to pounce on this nsa mess to see how the heck it got messy. what we did not tell you is that it would take 60 days to find out. ♪ neil: all right. good news on this whole nsa mess. in 60 days, 60 days, we'll get to the bottom of this, 60 days. that's how long we have to wait to hear from the president's so-called surveillance panel to release initial findings, 60 days. imagine how much could happen in that time. why, look what happened in the last 60 days. on the heels the government collected 115 million americans phone records, we heard they were demanding and getting billions of e-mails from every major online site out there; then news that the nsa had 75% of all internet traffic under its watch, reports later that courts slapped the nsa more than a few times for this kind of overreach over just the last few years; then snooping on phone calls made abroad, phone calls from abroad, and nsa snoops spying on girlfriends, later explained it's just a few snoops on just a few girlfriends, and that's just in the lass 60 days. can you imagine what we'll discover in the next 60 days? the hills
neil: now we can safely say the nsa more than just kind of broke the law. try thousands of times. welcome, everybody. i'm neil cavuto. not just fine. don't take it for me. take it from despise himself. an internal audit out of no less than the national curity agency it's often define 200776 violations of established court orders regarding surveillance on americans, are targets in this country. with the nsa demands in a speech read what anyone else would call ridiculous. hundreds of cases of supposedly unintended interception of u.s. e-mail and phone calls and typographical errors that prompted overly aggressive searches. this group for one thing, not responding to them or even reporting them is quite another. it's not only sloppy but illegal and now we come to find that the smartest intelligence surveillance court that is supposed to keep an eye on them to not even learn about some of these violations until months after the fact willing among constituonal which is kind of like locking the barn door after all the animals left. my friends, step back and ponder the sheer magnitude o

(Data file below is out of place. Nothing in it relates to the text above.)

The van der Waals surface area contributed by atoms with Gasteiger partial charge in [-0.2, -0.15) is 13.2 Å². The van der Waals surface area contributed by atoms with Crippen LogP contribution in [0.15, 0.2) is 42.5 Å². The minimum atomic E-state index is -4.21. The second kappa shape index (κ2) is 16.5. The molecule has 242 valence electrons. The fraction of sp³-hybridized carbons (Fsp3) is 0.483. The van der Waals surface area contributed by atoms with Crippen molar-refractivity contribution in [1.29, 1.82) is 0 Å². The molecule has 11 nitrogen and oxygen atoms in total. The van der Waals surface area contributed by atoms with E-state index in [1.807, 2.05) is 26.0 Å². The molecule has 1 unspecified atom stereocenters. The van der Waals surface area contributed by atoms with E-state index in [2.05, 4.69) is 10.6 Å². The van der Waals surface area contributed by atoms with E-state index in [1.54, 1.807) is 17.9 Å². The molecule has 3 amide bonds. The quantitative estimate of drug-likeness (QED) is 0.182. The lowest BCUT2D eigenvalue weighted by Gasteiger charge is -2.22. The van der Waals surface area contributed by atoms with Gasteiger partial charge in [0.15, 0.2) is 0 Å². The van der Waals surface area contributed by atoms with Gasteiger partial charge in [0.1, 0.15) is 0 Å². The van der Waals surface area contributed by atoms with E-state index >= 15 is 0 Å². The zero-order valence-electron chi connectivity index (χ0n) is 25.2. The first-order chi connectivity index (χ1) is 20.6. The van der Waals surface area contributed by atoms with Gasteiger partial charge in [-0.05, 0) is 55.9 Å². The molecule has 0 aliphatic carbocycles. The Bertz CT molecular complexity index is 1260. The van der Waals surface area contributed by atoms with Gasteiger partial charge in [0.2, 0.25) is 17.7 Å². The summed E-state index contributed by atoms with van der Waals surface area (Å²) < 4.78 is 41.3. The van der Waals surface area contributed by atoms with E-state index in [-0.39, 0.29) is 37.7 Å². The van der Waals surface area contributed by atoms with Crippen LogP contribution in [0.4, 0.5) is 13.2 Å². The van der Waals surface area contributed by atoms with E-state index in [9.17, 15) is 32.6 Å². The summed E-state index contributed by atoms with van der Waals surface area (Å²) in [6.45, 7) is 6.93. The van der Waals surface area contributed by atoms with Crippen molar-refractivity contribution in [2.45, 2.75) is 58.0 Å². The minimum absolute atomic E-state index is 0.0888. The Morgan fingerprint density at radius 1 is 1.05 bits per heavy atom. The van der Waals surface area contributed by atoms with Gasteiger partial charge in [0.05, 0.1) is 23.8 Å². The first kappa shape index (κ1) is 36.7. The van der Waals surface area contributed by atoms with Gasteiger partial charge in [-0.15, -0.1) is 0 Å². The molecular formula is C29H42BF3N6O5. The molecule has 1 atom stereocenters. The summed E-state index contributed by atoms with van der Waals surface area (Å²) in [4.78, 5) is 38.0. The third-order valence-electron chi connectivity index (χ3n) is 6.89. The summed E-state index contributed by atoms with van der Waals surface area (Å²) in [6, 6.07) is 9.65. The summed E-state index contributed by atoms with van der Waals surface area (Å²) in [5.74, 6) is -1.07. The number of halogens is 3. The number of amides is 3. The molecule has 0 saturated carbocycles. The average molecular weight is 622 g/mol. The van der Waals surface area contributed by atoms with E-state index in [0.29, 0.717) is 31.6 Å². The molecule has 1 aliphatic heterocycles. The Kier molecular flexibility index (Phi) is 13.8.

. we have probably some nsa intel, some sigint, there is some sort of collaboration among these franchise groups. it m have something to do with the end of ramadan this coming week and a variety of other activities. you know, they smell some blood in the water perhaps, some weaknesses that we have demonstrated. and now, out o abundance of caution, as you indicate, neil, we are going to close things down. and i suspect, what you probably will not see, but is happening, is we're staging forward, in the ropean and african area of operations as well as central commd. we have special opering fors ready to go to the aid of some of these embassies. you won't that out until something happens. neil: wish we had done that in benghazi but that is then, this is now. what is interesting about all the reports and you guys certainly knowar more than i do you by see the name al qaeda popping up again and again and again. >> isn't that interesting. neil: i want to know your take on tha >> this is very interesting because this is an opportunity for the state department to dig themselves out